// Do not allow backspaces as delimiter, as they'll break stuff.
        if ( trim( $this->params['separator'] ) != '\\' ) {
            $this->params['separator'] = trim( $this->params['separator'] );
        }

        /**
         * @var ResultPrinter::mShowHeaders
         */
        $showHeaders = $this->mShowHeaders;

        if ( $showHeaders ) {
            $headerItems = [];

            foreach ( $queryResult->getPrintRequests() as $printRequest ) {
                $headerItems[] = $printRequest->getLabel();
            }

            $lines[] = $this->getDSVLine( $headerItems );
        }

        // Loop over the result objects (pages).
        while ( $row = $queryResult->getNext() ) {
            $rowItems = [];

            /**
             * Loop over their fields (properties).
             * @var SMWResultArray $field
             */
            foreach ( $row as $field ) {
                $itemSegments = [];

                // Loop over all values for the property.
                while ( ( $object = $field->getNextDataValue() ) !== false ) {
                    $itemSegments[] = Sanitizer::decodeCharReferences( $object->getWikiValue() );
                }

                // Join all values into a single string, separating them with comma's.
                $rowItems[] = implode( ',', $itemSegments );
            }

            $lines[] = $this->getDSVLine( $rowItems );
        }

        return implode( "\n", $lines );
    }

Putting in comments and using type hinting can make the code a lot clearer. Also make sure you split up the functionality into multiple methods when it makes sense.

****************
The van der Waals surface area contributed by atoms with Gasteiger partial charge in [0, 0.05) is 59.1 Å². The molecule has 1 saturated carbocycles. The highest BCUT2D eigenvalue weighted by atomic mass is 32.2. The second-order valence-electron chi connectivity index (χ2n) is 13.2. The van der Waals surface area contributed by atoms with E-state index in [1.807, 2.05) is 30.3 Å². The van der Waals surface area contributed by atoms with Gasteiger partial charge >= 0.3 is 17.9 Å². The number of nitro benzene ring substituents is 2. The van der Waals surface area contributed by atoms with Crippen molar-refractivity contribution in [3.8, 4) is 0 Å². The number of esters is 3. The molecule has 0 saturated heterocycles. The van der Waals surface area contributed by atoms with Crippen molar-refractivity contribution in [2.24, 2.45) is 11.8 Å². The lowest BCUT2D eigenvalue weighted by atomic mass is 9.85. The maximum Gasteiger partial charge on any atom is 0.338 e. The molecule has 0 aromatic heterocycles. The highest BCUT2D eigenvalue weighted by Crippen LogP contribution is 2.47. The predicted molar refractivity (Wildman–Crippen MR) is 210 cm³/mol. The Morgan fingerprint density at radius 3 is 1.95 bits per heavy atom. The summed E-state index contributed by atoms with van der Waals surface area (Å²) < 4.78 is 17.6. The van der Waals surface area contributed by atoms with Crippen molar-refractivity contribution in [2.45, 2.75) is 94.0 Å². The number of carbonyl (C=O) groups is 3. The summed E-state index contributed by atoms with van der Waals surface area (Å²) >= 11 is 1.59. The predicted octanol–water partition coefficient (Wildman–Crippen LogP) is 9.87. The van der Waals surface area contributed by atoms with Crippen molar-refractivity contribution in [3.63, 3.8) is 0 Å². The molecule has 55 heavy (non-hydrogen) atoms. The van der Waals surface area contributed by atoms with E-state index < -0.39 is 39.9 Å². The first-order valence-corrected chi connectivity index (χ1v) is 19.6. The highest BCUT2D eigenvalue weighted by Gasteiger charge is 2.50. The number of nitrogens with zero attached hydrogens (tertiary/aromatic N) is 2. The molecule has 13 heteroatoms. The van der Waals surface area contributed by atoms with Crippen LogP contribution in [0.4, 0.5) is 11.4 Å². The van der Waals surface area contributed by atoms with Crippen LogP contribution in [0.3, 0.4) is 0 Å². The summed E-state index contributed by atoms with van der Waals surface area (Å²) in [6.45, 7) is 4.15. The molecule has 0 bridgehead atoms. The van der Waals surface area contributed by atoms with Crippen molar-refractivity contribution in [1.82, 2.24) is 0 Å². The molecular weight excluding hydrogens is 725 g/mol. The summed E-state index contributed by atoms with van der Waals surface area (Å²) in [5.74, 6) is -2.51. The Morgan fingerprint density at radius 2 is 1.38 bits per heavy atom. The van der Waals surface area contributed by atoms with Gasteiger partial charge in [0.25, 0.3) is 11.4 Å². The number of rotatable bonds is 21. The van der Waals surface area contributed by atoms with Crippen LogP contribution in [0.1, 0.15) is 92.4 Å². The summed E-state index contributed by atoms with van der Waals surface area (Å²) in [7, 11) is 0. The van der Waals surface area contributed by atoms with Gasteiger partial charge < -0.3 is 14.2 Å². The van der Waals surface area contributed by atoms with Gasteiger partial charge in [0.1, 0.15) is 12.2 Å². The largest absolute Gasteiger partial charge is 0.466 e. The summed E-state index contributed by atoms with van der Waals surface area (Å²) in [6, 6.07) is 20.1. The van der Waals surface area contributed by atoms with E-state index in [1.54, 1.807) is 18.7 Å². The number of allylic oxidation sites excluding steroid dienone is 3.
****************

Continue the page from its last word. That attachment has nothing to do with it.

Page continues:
In general, do not create methods longer then 70 lines, unless they are very simple. Avoid putting a lot of code in a loop, or worse yet, nested loop. In following example there is only a single line in the inner loop, if it where say 20, it'd be better to put this into a separate method (ie such as was done with the things that are in with the DsvResultPrinter::getDSVLine method.

Using JavaScript

If you have data that requires JavaScript (e.g plotting a chart etc.) do not create a string with JavaScript in which you insert PHP variables, and create an inline JS output. Inline JS with logic is prohibited, instead just construct a data object (i.e. JSON) which you then is interpret with JS in a separate file. This way the page will load faster and the code will cleaner.

A simple way to get all your data from PHP to JS is to create one big PHP object (arrays and associative arrays) that holds the values and turn it into JSON using json_encode. This function takes care of all escaping for you after which you need to use the SMWOutputs class to ensure your code works both in articles (when the result printers is used for inline ask queries), and on special pages, such as Special:Ask and Special:Browse. The method needed for adding your JS is SMWOutputs::requireHeadItem, which takes an ID and your actual JS.

    $requireHeadItem = [ $id => json_encode( $data ) ];

    \SMWOutputs::requireHeadItem(
        // Unique id
        $id,
        \Skin::makeVariablesScript( $requireHeadItem )
    );

Predefined modules and styles can be added by overriding the ResultPrinter::getResources method to return something like:

    /**
     * @see ResultPrinter::getResources
     */
    protected function getResources() {
        return [
            'modules' => [
                'smw.foo'
            ],
            'styles' => [
                'smw.foo.styles'
            ]
        ];
    }

It provides a convenient way to add resources such as JavaScript and CSS. This method is a stub in the ResultPrinter class which can be overridden, but is not required.

Adding tests

Most ResultPrinter have integration tests to verify that the expected output is actually generated when different types of queries (e.g. with or without headers, with or without a mainlabel etc.) are requested.

Registering the format

To register new format you need to add your format name to $smwgResultFormats setting:

$GLOBALS['smwgResultFormats']['foo-format'] = \SMW\Query\ResultPrinters\FooResultPrinter::class;

For SRF use the $srfgFormats setting:

$GLOBALS['srfgFormats'][] = 'my-format';

See also

See also[edit]